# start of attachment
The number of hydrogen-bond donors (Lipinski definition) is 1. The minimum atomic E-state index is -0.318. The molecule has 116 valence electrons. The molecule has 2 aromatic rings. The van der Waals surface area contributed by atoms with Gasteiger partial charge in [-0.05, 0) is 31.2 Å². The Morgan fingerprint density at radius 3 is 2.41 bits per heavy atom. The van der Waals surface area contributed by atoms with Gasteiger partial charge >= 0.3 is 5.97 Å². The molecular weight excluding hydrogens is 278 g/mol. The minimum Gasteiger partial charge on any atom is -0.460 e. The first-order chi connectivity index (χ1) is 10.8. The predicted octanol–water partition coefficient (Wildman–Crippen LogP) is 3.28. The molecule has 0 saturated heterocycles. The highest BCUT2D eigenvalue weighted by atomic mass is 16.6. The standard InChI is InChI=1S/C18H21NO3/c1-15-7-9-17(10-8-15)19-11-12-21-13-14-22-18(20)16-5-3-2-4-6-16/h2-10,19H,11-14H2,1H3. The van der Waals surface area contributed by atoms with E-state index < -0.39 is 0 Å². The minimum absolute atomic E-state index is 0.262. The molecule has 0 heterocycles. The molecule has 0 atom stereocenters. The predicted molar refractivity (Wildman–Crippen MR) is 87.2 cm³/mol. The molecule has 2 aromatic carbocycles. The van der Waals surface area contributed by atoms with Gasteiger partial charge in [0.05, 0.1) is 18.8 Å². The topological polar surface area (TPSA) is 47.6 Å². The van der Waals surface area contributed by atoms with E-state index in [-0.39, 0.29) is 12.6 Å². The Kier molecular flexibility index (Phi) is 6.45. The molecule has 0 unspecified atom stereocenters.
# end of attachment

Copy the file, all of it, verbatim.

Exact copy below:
The number of hydrogen-bond donors (Lipinski definition) is 1. The minimum atomic E-state index is -0.318. The molecule has 116 valence electrons. The molecule has 2 aromatic rings. The van der Waals surface area contributed by atoms with Gasteiger partial charge in [-0.05, 0) is 31.2 Å². The Morgan fingerprint density at radius 3 is 2.41 bits per heavy atom. The van der Waals surface area contributed by atoms with Gasteiger partial charge >= 0.3 is 5.97 Å². The molecular weight excluding hydrogens is 278 g/mol. The minimum Gasteiger partial charge on any atom is -0.460 e. The first-order chi connectivity index (χ1) is 10.8. The predicted octanol–water partition coefficient (Wildman–Crippen LogP) is 3.28. The molecule has 0 saturated heterocycles. The highest BCUT2D eigenvalue weighted by atomic mass is 16.6. The standard InChI is InChI=1S/C18H21NO3/c1-15-7-9-17(10-8-15)19-11-12-21-13-14-22-18(20)16-5-3-2-4-6-16/h2-10,19H,11-14H2,1H3. The van der Waals surface area contributed by atoms with E-state index < -0.39 is 0 Å². The minimum absolute atomic E-state index is 0.262. The molecule has 0 heterocycles. The molecule has 0 atom stereocenters. The predicted molar refractivity (Wildman–Crippen MR) is 87.2 cm³/mol. The molecule has 2 aromatic carbocycles. The van der Waals surface area contributed by atoms with Gasteiger partial charge in [0.05, 0.1) is 18.8 Å². The topological polar surface area (TPSA) is 47.6 Å². The van der Waals surface area contributed by atoms with E-state index in [-0.39, 0.29) is 12.6 Å². The Kier molecular flexibility index (Phi) is 6.45. The molecule has 0 unspecified atom stereocenters.